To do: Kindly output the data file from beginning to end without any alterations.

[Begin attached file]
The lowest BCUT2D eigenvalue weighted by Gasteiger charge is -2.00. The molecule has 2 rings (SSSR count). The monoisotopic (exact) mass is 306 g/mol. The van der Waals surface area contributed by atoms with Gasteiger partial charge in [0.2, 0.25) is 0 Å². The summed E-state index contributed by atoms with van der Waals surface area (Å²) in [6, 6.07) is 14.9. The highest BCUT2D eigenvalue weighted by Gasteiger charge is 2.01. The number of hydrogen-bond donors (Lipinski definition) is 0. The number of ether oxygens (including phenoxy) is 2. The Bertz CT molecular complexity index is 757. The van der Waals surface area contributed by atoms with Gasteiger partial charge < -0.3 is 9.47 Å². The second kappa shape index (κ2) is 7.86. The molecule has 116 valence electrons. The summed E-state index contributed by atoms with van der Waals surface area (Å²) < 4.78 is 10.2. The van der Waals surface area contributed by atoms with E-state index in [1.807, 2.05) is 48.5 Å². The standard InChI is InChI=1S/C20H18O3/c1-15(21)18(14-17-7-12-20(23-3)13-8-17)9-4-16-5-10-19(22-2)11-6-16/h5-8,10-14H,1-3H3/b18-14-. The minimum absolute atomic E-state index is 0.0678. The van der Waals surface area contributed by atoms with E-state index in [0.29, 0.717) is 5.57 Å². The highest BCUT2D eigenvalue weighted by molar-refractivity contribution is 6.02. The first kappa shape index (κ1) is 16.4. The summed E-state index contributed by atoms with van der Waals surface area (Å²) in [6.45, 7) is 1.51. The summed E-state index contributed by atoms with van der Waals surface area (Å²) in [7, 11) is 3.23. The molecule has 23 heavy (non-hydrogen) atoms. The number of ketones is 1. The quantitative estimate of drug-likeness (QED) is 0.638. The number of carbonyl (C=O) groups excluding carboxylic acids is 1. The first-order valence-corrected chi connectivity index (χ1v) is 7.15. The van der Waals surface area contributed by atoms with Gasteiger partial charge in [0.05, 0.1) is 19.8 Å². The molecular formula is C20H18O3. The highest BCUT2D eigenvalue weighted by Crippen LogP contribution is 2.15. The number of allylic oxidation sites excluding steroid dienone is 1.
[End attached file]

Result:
The lowest BCUT2D eigenvalue weighted by Gasteiger charge is -2.00. The molecule has 2 rings (SSSR count). The monoisotopic (exact) mass is 306 g/mol. The van der Waals surface area contributed by atoms with Gasteiger partial charge in [0.2, 0.25) is 0 Å². The summed E-state index contributed by atoms with van der Waals surface area (Å²) in [6, 6.07) is 14.9. The highest BCUT2D eigenvalue weighted by Gasteiger charge is 2.01. The number of hydrogen-bond donors (Lipinski definition) is 0. The number of ether oxygens (including phenoxy) is 2. The Bertz CT molecular complexity index is 757. The van der Waals surface area contributed by atoms with Gasteiger partial charge < -0.3 is 9.47 Å². The second kappa shape index (κ2) is 7.86. The molecule has 116 valence electrons. The summed E-state index contributed by atoms with van der Waals surface area (Å²) < 4.78 is 10.2. The van der Waals surface area contributed by atoms with E-state index in [1.807, 2.05) is 48.5 Å². The standard InChI is InChI=1S/C20H18O3/c1-15(21)18(14-17-7-12-20(23-3)13-8-17)9-4-16-5-10-19(22-2)11-6-16/h5-8,10-14H,1-3H3/b18-14-. The minimum absolute atomic E-state index is 0.0678. The van der Waals surface area contributed by atoms with E-state index in [0.29, 0.717) is 5.57 Å². The highest BCUT2D eigenvalue weighted by molar-refractivity contribution is 6.02. The first kappa shape index (κ1) is 16.4. The summed E-state index contributed by atoms with van der Waals surface area (Å²) in [6.45, 7) is 1.51. The summed E-state index contributed by atoms with van der Waals surface area (Å²) in [7, 11) is 3.23. The molecule has 23 heavy (non-hydrogen) atoms. The number of ketones is 1. The quantitative estimate of drug-likeness (QED) is 0.638. The number of carbonyl (C=O) groups excluding carboxylic acids is 1. The first-order valence-corrected chi connectivity index (χ1v) is 7.15. The van der Waals surface area contributed by atoms with Gasteiger partial charge in [0.05, 0.1) is 19.8 Å². The molecular formula is C20H18O3. The highest BCUT2D eigenvalue weighted by Crippen LogP contribution is 2.15. The number of allylic oxidation sites excluding steroid dienone is 1.